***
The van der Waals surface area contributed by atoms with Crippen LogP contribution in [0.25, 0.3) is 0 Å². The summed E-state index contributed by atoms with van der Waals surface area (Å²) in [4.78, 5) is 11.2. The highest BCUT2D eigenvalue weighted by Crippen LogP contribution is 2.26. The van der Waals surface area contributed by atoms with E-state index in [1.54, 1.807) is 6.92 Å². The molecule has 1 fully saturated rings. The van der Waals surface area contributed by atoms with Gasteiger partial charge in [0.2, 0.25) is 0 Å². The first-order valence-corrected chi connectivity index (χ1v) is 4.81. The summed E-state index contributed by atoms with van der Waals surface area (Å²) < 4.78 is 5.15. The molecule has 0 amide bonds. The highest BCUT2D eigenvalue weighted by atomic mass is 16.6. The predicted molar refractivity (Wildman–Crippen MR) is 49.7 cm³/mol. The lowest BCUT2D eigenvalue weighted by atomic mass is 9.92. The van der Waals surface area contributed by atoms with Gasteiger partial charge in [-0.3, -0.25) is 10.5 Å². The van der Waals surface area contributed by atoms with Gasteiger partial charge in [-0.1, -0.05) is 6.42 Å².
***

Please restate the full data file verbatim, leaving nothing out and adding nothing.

The van der Waals surface area contributed by atoms with Crippen LogP contribution in [0.25, 0.3) is 0 Å². The summed E-state index contributed by atoms with van der Waals surface area (Å²) in [4.78, 5) is 11.2. The highest BCUT2D eigenvalue weighted by Crippen LogP contribution is 2.26. The van der Waals surface area contributed by atoms with E-state index in [1.54, 1.807) is 6.92 Å². The molecule has 1 fully saturated rings. The van der Waals surface area contributed by atoms with Gasteiger partial charge in [0.2, 0.25) is 0 Å². The first-order valence-corrected chi connectivity index (χ1v) is 4.81. The summed E-state index contributed by atoms with van der Waals surface area (Å²) < 4.78 is 5.15. The molecule has 0 amide bonds. The highest BCUT2D eigenvalue weighted by atomic mass is 16.6. The predicted molar refractivity (Wildman–Crippen MR) is 49.7 cm³/mol. The lowest BCUT2D eigenvalue weighted by atomic mass is 9.92. The van der Waals surface area contributed by atoms with Gasteiger partial charge in [-0.3, -0.25) is 10.5 Å². The van der Waals surface area contributed by atoms with Gasteiger partial charge in [-0.1, -0.05) is 6.42 Å².